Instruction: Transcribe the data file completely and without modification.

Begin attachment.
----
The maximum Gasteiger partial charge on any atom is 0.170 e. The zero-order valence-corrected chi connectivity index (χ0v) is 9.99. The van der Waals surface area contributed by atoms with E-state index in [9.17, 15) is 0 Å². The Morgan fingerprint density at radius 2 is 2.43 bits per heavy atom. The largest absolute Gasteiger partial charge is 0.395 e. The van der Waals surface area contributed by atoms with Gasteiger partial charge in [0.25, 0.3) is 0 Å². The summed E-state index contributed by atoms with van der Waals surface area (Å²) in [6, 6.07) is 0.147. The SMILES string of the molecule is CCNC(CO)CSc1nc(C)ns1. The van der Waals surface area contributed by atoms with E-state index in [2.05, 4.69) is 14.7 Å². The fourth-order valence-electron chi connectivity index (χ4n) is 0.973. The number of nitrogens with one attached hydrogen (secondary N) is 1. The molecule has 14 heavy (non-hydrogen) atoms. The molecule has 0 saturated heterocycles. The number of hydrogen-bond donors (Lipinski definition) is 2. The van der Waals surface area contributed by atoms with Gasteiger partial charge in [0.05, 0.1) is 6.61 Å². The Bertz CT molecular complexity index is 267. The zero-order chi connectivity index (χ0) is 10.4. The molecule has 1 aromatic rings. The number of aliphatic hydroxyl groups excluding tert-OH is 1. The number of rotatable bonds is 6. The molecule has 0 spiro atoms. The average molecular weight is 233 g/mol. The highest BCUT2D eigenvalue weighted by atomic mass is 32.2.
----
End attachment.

The maximum Gasteiger partial charge on any atom is 0.170 e. The zero-order valence-corrected chi connectivity index (χ0v) is 9.99. The van der Waals surface area contributed by atoms with E-state index in [9.17, 15) is 0 Å². The Morgan fingerprint density at radius 2 is 2.43 bits per heavy atom. The largest absolute Gasteiger partial charge is 0.395 e. The van der Waals surface area contributed by atoms with Gasteiger partial charge in [0.25, 0.3) is 0 Å². The summed E-state index contributed by atoms with van der Waals surface area (Å²) in [6, 6.07) is 0.147. The SMILES string of the molecule is CCNC(CO)CSc1nc(C)ns1. The van der Waals surface area contributed by atoms with E-state index in [2.05, 4.69) is 14.7 Å². The fourth-order valence-electron chi connectivity index (χ4n) is 0.973. The number of nitrogens with one attached hydrogen (secondary N) is 1. The molecule has 14 heavy (non-hydrogen) atoms. The molecule has 0 saturated heterocycles. The number of hydrogen-bond donors (Lipinski definition) is 2. The van der Waals surface area contributed by atoms with Gasteiger partial charge in [0.05, 0.1) is 6.61 Å². The Bertz CT molecular complexity index is 267. The zero-order chi connectivity index (χ0) is 10.4. The molecule has 1 aromatic rings. The number of aliphatic hydroxyl groups excluding tert-OH is 1. The number of rotatable bonds is 6. The molecule has 0 spiro atoms. The average molecular weight is 233 g/mol. The highest BCUT2D eigenvalue weighted by atomic mass is 32.2.